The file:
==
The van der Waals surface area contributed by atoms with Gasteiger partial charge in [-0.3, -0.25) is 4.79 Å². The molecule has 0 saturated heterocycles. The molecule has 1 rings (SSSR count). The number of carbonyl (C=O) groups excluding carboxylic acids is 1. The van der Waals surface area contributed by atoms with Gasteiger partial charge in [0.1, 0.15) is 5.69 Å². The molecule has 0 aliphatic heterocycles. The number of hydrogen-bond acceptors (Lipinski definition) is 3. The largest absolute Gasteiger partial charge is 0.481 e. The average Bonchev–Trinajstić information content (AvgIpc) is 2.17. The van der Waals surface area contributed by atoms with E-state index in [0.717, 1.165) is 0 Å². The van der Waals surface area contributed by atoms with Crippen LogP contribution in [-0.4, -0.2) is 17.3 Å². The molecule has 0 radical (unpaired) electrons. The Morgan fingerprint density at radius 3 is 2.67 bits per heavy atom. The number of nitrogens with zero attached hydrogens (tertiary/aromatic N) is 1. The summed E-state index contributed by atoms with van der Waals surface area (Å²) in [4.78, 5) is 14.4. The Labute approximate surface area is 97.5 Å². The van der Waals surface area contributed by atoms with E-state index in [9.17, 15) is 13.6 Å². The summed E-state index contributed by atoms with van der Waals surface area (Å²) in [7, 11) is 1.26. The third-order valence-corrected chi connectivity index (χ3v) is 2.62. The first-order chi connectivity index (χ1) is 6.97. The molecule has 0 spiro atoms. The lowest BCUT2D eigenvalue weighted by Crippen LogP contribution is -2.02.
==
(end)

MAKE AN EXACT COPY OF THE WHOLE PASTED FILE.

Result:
The van der Waals surface area contributed by atoms with Gasteiger partial charge in [-0.3, -0.25) is 4.79 Å². The molecule has 0 saturated heterocycles. The molecule has 1 rings (SSSR count). The number of carbonyl (C=O) groups excluding carboxylic acids is 1. The van der Waals surface area contributed by atoms with Gasteiger partial charge in [0.1, 0.15) is 5.69 Å². The molecule has 0 aliphatic heterocycles. The number of hydrogen-bond acceptors (Lipinski definition) is 3. The largest absolute Gasteiger partial charge is 0.481 e. The average Bonchev–Trinajstić information content (AvgIpc) is 2.17. The van der Waals surface area contributed by atoms with E-state index in [0.717, 1.165) is 0 Å². The van der Waals surface area contributed by atoms with Crippen LogP contribution in [-0.4, -0.2) is 17.3 Å². The molecule has 0 radical (unpaired) electrons. The Morgan fingerprint density at radius 3 is 2.67 bits per heavy atom. The number of nitrogens with zero attached hydrogens (tertiary/aromatic N) is 1. The summed E-state index contributed by atoms with van der Waals surface area (Å²) in [4.78, 5) is 14.4. The Labute approximate surface area is 97.5 Å². The van der Waals surface area contributed by atoms with E-state index in [9.17, 15) is 13.6 Å². The summed E-state index contributed by atoms with van der Waals surface area (Å²) in [7, 11) is 1.26. The third-order valence-corrected chi connectivity index (χ3v) is 2.62. The first-order chi connectivity index (χ1) is 6.97. The molecule has 0 spiro atoms. The lowest BCUT2D eigenvalue weighted by Crippen LogP contribution is -2.02.